Five hundred and sixty-one endocardial pacing leads implanted in the right ventricle of 502 patients between 1971 and 1990 were followed for up to 17 years regarding their complications, stimulation threshold behavior, and overall longevity. Lead tip dislodgement occurred in 16 leads (2.9%), in 14 of which dislodgement occurred within 2 months after implantation. The incidence of dislodgement was significantly smaller in tined leads than in nontined leads. Lead conductor fracture occurred in 19 leads (3.4%), in 15 of which fracture occurred within 5 years after implantation. Two particular sites of lead fracture were identified; i.e., one within the pacemaker pocket and the other at a particular point in the subclavian vein between the clavicle and the first rib. Fixation ligature in the former site and the venopuncture point for lead insertion in the latter site are thought to be related to lead fracture. Other complications included insulator break in 3 leads (0.5%), exit block in 7 leads (1.2%), and poor sensing in 2 leads (0.4%). The cumulative survival of leads was 94.1±2.7% (mean±95% confidence interval) at 5 years, 86.3±6.3% at 10 years, and 74.2±14.0% at 15 years after implantation. The minimal stimulation threshold, lead impedance and R wave amplitude were all found to be stable for up to 10 years, and there were no tendencies toward higher stimulation threshold during the observation period of this study. (Jpn Heart J 34: 193-200, 1993.).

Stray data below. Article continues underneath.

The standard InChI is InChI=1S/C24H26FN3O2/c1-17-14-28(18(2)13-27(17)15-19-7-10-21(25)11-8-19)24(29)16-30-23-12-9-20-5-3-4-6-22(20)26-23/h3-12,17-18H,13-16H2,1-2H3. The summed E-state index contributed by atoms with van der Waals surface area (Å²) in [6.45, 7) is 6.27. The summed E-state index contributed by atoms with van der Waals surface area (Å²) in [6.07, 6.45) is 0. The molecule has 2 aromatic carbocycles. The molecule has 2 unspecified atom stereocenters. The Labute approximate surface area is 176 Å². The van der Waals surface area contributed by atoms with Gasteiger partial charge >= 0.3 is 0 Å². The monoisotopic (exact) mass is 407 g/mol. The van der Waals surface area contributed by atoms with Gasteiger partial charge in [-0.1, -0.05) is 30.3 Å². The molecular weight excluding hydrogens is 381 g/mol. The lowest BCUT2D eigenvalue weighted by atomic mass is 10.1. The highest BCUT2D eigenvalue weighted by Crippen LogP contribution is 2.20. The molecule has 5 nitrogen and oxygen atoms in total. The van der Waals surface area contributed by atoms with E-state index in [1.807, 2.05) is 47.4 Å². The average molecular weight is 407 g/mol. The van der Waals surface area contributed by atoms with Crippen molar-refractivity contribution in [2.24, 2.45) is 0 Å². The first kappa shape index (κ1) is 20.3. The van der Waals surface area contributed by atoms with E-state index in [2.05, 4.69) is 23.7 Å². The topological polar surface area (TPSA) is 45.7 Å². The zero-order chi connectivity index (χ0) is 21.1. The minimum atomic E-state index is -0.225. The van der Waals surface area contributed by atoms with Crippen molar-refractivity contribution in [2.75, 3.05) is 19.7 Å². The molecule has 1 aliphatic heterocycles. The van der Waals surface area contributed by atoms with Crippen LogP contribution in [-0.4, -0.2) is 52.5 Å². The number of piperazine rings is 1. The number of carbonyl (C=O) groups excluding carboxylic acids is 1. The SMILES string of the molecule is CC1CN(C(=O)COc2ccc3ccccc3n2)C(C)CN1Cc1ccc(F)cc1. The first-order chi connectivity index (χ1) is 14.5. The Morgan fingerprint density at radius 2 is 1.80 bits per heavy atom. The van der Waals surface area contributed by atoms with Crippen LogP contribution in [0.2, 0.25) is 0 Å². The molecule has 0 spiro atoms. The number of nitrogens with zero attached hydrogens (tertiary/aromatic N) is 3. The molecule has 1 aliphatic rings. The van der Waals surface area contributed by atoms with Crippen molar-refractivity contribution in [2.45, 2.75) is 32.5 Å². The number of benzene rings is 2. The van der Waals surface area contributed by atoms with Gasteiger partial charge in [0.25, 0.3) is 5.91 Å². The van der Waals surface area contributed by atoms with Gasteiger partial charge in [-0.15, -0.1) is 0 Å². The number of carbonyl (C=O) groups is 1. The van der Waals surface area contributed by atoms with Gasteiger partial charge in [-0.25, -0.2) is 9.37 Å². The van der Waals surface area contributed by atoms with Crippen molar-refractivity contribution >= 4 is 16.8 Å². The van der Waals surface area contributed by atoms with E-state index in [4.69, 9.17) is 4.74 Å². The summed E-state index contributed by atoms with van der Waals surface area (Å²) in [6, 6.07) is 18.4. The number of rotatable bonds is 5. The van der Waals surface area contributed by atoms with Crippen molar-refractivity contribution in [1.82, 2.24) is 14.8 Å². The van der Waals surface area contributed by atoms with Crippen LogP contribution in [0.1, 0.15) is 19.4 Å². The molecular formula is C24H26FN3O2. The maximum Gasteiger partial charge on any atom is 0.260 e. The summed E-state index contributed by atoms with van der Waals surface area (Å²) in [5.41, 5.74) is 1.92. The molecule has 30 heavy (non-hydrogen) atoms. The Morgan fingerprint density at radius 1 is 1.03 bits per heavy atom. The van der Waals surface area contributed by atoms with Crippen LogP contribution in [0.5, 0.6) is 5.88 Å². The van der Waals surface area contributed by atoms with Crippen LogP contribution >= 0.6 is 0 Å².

- Lead fracture
ASJC Scopus subject areas
- Cardiology and Cardiovascular Medicine